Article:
Ever since Omeka Mania first took hold here at AAS, we have delighted in learning about this exhibition publishing platform and helping each other make the most of it. A group of us meet about twice a month to share our progress and help each other out. From these collaborations, AAS has published six online exhibitions in the last year with more to come soon. As our work has progressed, we’ve taken turns teaching each other what we’ve learned. We thought that we might share some of these teaching tools with you.
We consider the slides below for the middle-level Omeka user. There are a number of “getting started with Omeka” resources out there. And the robust Omeka forums certainly can answer questions for programmers and developers. What we have created is for those of us who fall somewhere in between those two categories. From conversations with colleagues and friends both at other cultural heritage organizations and at educational institutions, we suspect that there might be a few others like us out there!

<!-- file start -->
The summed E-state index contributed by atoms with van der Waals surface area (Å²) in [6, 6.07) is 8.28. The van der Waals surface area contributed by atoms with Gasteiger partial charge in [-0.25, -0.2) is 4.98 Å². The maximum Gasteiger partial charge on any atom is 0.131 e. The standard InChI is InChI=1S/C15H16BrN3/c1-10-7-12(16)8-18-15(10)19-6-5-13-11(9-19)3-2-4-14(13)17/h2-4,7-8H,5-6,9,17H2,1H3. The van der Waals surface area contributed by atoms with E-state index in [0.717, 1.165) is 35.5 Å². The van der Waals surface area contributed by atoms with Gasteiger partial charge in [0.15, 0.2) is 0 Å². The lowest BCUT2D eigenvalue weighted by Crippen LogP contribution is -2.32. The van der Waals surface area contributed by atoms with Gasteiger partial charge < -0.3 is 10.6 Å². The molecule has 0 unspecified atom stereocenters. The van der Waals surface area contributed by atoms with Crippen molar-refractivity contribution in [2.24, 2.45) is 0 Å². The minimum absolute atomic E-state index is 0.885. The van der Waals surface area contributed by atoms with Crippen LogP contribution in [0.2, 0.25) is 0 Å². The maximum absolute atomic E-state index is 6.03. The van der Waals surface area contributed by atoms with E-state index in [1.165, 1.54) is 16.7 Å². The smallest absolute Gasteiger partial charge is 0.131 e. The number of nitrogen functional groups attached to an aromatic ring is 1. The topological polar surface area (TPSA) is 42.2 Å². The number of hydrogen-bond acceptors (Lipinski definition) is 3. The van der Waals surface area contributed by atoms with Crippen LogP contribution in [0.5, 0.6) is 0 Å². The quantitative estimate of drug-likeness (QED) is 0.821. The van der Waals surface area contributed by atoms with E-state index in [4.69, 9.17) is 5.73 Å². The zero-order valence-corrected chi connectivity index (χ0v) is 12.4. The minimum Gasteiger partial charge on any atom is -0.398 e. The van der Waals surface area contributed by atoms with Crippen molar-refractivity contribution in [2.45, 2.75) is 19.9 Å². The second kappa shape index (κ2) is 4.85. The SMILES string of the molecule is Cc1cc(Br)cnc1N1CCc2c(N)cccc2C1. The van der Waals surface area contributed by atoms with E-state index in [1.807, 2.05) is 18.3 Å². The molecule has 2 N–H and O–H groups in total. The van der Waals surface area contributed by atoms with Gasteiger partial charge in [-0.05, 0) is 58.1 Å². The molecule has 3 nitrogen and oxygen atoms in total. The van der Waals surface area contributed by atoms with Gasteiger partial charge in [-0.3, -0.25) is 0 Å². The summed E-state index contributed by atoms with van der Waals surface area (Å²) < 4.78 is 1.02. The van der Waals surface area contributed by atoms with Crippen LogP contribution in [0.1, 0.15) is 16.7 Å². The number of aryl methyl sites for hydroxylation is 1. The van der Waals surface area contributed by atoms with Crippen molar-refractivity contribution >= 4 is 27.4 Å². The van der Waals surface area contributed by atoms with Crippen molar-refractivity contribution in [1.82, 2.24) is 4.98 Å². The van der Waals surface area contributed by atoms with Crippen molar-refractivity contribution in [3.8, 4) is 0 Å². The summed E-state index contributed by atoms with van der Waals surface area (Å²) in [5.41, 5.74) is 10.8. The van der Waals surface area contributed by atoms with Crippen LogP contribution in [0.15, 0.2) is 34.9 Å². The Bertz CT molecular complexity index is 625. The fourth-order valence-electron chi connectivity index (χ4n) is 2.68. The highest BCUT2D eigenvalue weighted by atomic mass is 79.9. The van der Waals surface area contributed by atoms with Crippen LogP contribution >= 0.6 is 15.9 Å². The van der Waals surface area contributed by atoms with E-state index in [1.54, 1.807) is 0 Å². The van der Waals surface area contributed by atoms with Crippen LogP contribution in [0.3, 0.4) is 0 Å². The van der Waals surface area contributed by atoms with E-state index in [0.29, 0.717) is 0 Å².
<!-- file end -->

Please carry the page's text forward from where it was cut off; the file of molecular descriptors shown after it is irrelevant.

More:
Though we think that these slides might be useful to any Omeka users, we should offer a few caveats. These assume that Omeka is installed in a server that you have some amount of access to (we have no experience with omeka.net). Also, as a special collections library with an excellent General Catalog, we have created very little metadata for our items. Instead, we have pulled metadata from our Catalog and from Aeon, as is detailed in the “metadata” slide deck.
We hope that you find these slides useful. Please feel free to share, use, and reuse as needed. And thanks to our friends at the Roy Rosenzweig for History and New Media for creating this amazing tool and for offering us so much support as we put it to use!
You can view the slides below (also in Slideshare) or your can click on the title of each to download a PDF of the slides.